On September 29, 2015, the High Court of Tajikistan granted a request of the Prosecutor General to ban the party and all of its informational materials, including the official website and newspaper. The basis for the ruling was the Law on Political Parties, Article 4, that forbids terrorist and extremist activities, violent overthrow of the constitutional regime, establishment of armed groups, or propaganda of hatred on the basis of race, ethnicity, nationality or religion.
The ruling received international condemnation. The UN OHCHR released a statement that highlighted its worries about the deteriorating human rights situation in Tajikistan and urged the government to follow international norms in the war on terrorism. Human Rights Watch urged the government of Tajikistan to lift the ban on the party and to stop the persecution of its members.
The issue before the Supreme Court of Tajikistan was whether the IRPT had violated Article 4 of the Law on Political Parties, which prohibits terrorism-related activities, violent overthrow of the constitutional regime, establishment of armed groups, and propaganda of hatred on the basis of race, ethnicity, nationality or religion.
The Supreme Court assessed the criminality of the party as a whole in making its decision. But it allegedly relied only on the information provided by the Prosecutor General. Purportedly, the Court erred in considering a number of exculpatory evidence insufficient to establish that the party was directly involved in terrorist activities. For instance, the Court took into account a 2010 murder charge against one of the party’s representatives who was never found guilty of the crime. The Supreme Court also agreed with the government that the IRPT’s official newspaper had been disseminating information aimed at inciting religious hatred since 2010, yet no official charge against the newspaper has been brought until the events at hand.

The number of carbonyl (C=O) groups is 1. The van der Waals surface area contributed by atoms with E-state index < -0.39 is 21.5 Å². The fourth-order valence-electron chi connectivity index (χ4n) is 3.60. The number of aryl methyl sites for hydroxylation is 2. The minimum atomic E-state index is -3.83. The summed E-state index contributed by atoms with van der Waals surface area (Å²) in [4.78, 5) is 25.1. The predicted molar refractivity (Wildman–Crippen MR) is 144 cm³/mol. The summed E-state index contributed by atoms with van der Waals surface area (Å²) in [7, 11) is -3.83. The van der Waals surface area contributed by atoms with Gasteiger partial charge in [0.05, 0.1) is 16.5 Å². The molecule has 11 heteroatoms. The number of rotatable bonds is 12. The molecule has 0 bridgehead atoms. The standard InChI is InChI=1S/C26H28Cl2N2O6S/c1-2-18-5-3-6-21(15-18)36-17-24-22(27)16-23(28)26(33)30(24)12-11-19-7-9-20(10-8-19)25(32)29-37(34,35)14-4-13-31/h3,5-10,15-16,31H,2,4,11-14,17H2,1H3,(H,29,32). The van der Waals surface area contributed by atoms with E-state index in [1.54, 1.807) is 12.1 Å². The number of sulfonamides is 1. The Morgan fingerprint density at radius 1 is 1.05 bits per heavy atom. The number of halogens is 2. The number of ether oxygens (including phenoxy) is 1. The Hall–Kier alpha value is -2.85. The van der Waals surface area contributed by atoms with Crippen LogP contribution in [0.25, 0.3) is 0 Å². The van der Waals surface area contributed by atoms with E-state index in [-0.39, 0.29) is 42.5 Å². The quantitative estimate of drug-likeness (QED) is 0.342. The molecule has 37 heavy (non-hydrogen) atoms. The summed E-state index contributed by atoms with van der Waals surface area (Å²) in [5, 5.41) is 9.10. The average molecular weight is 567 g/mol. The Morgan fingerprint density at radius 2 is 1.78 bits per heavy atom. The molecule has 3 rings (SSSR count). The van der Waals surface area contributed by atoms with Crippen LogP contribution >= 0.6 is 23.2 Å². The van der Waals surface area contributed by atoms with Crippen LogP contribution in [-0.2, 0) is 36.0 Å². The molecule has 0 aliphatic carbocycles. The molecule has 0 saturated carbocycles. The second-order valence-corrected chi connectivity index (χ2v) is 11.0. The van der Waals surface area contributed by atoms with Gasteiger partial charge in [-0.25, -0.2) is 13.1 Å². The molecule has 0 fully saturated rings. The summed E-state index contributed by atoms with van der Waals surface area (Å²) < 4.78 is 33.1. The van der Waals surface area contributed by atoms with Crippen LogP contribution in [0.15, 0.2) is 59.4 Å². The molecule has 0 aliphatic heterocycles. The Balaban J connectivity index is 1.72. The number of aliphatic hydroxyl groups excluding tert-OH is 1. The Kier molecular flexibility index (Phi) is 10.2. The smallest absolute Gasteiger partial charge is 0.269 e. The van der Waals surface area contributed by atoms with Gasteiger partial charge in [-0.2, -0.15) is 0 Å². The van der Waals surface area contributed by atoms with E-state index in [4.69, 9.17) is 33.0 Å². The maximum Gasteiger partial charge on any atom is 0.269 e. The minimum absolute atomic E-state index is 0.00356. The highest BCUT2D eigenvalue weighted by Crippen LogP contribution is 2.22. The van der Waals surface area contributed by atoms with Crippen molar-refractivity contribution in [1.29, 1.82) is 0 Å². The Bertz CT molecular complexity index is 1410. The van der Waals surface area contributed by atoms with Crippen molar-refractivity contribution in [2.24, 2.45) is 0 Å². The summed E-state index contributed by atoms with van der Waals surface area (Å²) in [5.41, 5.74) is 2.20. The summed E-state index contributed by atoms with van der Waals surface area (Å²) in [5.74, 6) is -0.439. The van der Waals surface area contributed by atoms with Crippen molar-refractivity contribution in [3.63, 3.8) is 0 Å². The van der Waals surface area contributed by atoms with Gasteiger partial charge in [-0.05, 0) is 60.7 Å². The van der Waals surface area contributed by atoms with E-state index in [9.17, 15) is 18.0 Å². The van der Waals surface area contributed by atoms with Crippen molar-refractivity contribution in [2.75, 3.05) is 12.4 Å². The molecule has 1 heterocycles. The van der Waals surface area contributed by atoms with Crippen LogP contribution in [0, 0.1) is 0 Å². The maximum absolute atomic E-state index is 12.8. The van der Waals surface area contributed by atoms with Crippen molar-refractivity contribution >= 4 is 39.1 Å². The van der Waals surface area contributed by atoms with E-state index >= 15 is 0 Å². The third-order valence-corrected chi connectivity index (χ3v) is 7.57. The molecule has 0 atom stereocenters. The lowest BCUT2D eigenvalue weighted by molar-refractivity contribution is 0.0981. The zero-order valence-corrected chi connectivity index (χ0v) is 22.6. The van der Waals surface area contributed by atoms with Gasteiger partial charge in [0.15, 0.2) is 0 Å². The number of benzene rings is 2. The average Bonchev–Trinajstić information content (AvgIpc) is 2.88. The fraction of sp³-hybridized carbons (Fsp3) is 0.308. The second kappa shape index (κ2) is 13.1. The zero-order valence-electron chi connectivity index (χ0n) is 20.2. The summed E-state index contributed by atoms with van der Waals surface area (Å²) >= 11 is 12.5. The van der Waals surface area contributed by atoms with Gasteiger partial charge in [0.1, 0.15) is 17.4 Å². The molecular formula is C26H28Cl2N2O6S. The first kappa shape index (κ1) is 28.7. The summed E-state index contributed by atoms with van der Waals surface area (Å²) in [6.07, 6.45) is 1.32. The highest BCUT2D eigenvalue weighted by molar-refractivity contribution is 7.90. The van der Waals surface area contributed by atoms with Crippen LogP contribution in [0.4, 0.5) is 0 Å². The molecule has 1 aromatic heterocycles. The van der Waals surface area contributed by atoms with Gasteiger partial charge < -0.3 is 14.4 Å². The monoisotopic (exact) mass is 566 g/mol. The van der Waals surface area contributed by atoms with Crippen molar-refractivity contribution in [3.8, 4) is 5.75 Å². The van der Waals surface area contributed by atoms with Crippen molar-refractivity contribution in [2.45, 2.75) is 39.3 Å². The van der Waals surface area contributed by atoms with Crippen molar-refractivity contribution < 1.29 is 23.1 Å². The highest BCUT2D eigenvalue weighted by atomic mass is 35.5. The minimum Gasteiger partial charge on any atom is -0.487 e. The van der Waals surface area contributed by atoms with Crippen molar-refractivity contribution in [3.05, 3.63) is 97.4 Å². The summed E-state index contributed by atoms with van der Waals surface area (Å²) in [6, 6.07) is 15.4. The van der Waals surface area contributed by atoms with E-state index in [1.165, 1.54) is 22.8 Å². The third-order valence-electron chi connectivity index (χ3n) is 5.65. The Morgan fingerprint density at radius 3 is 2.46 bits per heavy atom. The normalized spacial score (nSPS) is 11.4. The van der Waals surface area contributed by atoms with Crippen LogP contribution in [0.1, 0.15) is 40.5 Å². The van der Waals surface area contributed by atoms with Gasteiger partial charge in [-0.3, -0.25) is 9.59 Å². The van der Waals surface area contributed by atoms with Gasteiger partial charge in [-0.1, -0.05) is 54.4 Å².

The Court’s also declared that the IRPT supported the attack on a police outpost organized by major-general Abukhalim Nazarzoda was a major reason for concluding that the party had terrorist links. However, the government’s stance that Nazarzoda belonged to the IRPT has been rejected by the IRPT. Moreover, military personnel are banned by law from all political activity.
Decision Direction indicates whether the decision expands or contracts expression based on an analysis of the case.
The case greatly contracts freedoms of expression and association in Tajikistan by banning the only opposition party in the country. The government has not attempted to shut down the party until it lost seats in the parliament.
Furthermore, the lawyer and human rights activist representing the party’s members has also been arrested on charges of fraud. Allegedly, in 2011, he fraudulently received $45,000 from a resident of Khudzhand.
Considering the facts of the case and the international outcry against the ban, it seems that the party’s shut-down was political, rather than based on real threats to the security of Tajikistan.
Global Perspective demonstrates how the court’s decision was influenced by standards from one or many regions.
Case significance refers to how influential the case is and how its significance changes over time.
Let us know if you notice errors or if the case analysis needs revision.